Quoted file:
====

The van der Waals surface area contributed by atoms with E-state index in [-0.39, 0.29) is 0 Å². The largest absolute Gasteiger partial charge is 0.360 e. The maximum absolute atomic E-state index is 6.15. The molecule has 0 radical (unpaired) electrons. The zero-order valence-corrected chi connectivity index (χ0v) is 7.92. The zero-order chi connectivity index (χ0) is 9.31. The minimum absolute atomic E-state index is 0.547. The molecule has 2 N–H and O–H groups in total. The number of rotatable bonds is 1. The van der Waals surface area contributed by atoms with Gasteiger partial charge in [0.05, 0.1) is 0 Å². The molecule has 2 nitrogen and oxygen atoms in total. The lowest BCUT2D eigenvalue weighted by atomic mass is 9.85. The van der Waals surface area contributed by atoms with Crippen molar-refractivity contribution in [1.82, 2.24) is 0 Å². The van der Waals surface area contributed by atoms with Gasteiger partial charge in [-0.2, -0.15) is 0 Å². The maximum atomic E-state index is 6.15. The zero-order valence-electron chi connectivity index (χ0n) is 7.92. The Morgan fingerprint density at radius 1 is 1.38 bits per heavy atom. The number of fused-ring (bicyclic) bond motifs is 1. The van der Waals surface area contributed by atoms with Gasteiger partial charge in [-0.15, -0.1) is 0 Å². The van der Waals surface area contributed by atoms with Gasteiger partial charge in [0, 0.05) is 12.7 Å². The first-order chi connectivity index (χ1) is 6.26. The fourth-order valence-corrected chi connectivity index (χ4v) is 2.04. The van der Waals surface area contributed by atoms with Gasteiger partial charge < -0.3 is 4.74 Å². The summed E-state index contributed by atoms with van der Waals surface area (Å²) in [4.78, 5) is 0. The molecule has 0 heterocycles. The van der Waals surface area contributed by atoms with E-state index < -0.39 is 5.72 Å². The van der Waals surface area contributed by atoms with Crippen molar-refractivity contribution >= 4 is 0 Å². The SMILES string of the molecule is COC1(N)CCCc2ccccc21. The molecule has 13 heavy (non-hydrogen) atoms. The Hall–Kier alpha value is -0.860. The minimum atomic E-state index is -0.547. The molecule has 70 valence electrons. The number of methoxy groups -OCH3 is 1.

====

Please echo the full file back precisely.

The van der Waals surface area contributed by atoms with E-state index in [-0.39, 0.29) is 0 Å². The largest absolute Gasteiger partial charge is 0.360 e. The maximum absolute atomic E-state index is 6.15. The molecule has 0 radical (unpaired) electrons. The zero-order valence-corrected chi connectivity index (χ0v) is 7.92. The zero-order chi connectivity index (χ0) is 9.31. The minimum absolute atomic E-state index is 0.547. The molecule has 2 N–H and O–H groups in total. The number of rotatable bonds is 1. The van der Waals surface area contributed by atoms with Gasteiger partial charge in [0.05, 0.1) is 0 Å². The molecule has 2 nitrogen and oxygen atoms in total. The lowest BCUT2D eigenvalue weighted by atomic mass is 9.85. The van der Waals surface area contributed by atoms with Crippen molar-refractivity contribution in [1.82, 2.24) is 0 Å². The van der Waals surface area contributed by atoms with Gasteiger partial charge in [-0.2, -0.15) is 0 Å². The maximum atomic E-state index is 6.15. The zero-order valence-electron chi connectivity index (χ0n) is 7.92. The Morgan fingerprint density at radius 1 is 1.38 bits per heavy atom. The number of fused-ring (bicyclic) bond motifs is 1. The van der Waals surface area contributed by atoms with Gasteiger partial charge in [-0.15, -0.1) is 0 Å². The van der Waals surface area contributed by atoms with Gasteiger partial charge in [0, 0.05) is 12.7 Å². The first-order chi connectivity index (χ1) is 6.26. The fourth-order valence-corrected chi connectivity index (χ4v) is 2.04. The van der Waals surface area contributed by atoms with Gasteiger partial charge < -0.3 is 4.74 Å². The summed E-state index contributed by atoms with van der Waals surface area (Å²) in [4.78, 5) is 0. The molecule has 0 heterocycles. The van der Waals surface area contributed by atoms with E-state index < -0.39 is 5.72 Å². The van der Waals surface area contributed by atoms with Crippen molar-refractivity contribution >= 4 is 0 Å². The SMILES string of the molecule is COC1(N)CCCc2ccccc21. The molecule has 13 heavy (non-hydrogen) atoms. The Hall–Kier alpha value is -0.860. The minimum atomic E-state index is -0.547. The molecule has 70 valence electrons. The number of methoxy groups -OCH3 is 1.